"the S&P 500 index, at 1249 by Friday's close, ends 2005 pretty much in the middle of the range of where Wall Street strategists said it would at the start of the year. "
By Nick GodtWhat a Year: Unsatisfying End
By Nick Godt
12/30/2005 5:15 PM EST
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So ends 2005, a year in which the price of oil, gold, and Google's (GOOG:Nasdaq - commentary - research - Cramer's Take) soared, while the Federal Reserve hiked interest rates by 2%, General Motors (GM:NYSE - commentary - research - Cramer's Take) hit twenty-plus year lows and, presumably, the housing "boom" reached a top.
As the market looks towards 2006, uncertainties abound. Most prominently: Will a cooling housing market take the fizz out of consumption next year and slow the economy (or worse)?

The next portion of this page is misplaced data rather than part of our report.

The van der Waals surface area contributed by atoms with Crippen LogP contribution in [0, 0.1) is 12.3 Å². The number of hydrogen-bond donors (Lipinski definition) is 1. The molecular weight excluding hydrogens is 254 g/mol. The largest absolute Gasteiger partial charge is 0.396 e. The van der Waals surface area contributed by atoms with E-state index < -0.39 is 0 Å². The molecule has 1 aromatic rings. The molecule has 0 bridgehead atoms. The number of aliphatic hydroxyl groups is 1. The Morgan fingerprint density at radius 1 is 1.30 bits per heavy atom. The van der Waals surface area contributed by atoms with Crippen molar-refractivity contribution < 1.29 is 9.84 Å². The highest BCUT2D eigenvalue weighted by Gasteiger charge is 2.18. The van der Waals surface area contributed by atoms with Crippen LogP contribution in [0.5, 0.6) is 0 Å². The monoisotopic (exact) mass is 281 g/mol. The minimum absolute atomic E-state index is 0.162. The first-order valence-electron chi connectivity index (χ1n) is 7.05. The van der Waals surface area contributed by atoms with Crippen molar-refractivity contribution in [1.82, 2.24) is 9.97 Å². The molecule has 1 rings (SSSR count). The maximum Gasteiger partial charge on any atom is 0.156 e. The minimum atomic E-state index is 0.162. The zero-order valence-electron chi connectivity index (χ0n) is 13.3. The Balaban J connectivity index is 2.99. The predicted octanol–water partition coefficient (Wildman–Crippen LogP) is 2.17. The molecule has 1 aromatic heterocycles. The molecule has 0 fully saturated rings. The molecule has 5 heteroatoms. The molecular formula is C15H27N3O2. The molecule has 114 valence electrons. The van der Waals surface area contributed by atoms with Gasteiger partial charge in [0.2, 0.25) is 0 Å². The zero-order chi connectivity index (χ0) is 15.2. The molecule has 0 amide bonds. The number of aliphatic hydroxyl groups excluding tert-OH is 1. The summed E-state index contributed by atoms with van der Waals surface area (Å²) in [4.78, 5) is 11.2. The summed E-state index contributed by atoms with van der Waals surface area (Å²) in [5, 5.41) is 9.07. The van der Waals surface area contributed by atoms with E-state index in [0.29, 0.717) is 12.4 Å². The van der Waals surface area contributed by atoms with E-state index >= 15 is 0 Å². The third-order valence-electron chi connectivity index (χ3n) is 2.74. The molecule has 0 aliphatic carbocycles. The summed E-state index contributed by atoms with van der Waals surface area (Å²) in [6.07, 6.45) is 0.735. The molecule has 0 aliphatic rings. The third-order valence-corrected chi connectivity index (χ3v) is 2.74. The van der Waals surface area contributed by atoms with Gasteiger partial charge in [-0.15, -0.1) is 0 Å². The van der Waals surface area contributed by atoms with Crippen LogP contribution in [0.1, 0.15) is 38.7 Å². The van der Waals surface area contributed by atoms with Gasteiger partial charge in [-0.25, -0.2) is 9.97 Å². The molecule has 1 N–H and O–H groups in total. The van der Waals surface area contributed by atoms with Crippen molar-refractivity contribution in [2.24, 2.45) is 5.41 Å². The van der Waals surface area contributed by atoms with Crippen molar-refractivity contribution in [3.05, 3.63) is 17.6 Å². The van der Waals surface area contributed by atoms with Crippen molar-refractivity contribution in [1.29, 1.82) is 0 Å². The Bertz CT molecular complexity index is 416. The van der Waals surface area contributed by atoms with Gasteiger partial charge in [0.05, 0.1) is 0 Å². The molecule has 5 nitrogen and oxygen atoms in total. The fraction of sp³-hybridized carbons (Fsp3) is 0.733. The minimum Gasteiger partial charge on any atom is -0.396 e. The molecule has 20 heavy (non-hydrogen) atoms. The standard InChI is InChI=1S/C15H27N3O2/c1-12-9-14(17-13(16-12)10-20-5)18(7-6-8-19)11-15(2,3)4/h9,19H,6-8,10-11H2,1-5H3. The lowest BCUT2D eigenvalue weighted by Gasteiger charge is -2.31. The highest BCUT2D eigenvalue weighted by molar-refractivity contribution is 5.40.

Compounding the mixed results for the year (and dampening optimism for 2006), the yield curve inverted this week, meaning long-term yields have fallen below short-term ones, historically a harbinger of an economic downturn.
The yield of a 10-year Treasury bond settled at 4.40% Friday, barely above the yield of a two-year note at 4.39%. The yield curve, which plots the yields of short- to long-term bonds, inverted twice in the final week of the year.
Still, the S&P 500 index, at 1249 by Friday's close, ends 2005 pretty much in the middle of the range of where Wall Street strategists said it would at the start of the year.
But since optimism ran high after a strong rally in November -- and signals from the Fed that its 18-month long tightening campaign may be near the end, it's hard to pretend that December was not a disappointment.
A hoped-for Santa Claus rally never materialized, and at the close of trading Friday, the stock market closed the week, the month, and the year on a uninspiring note.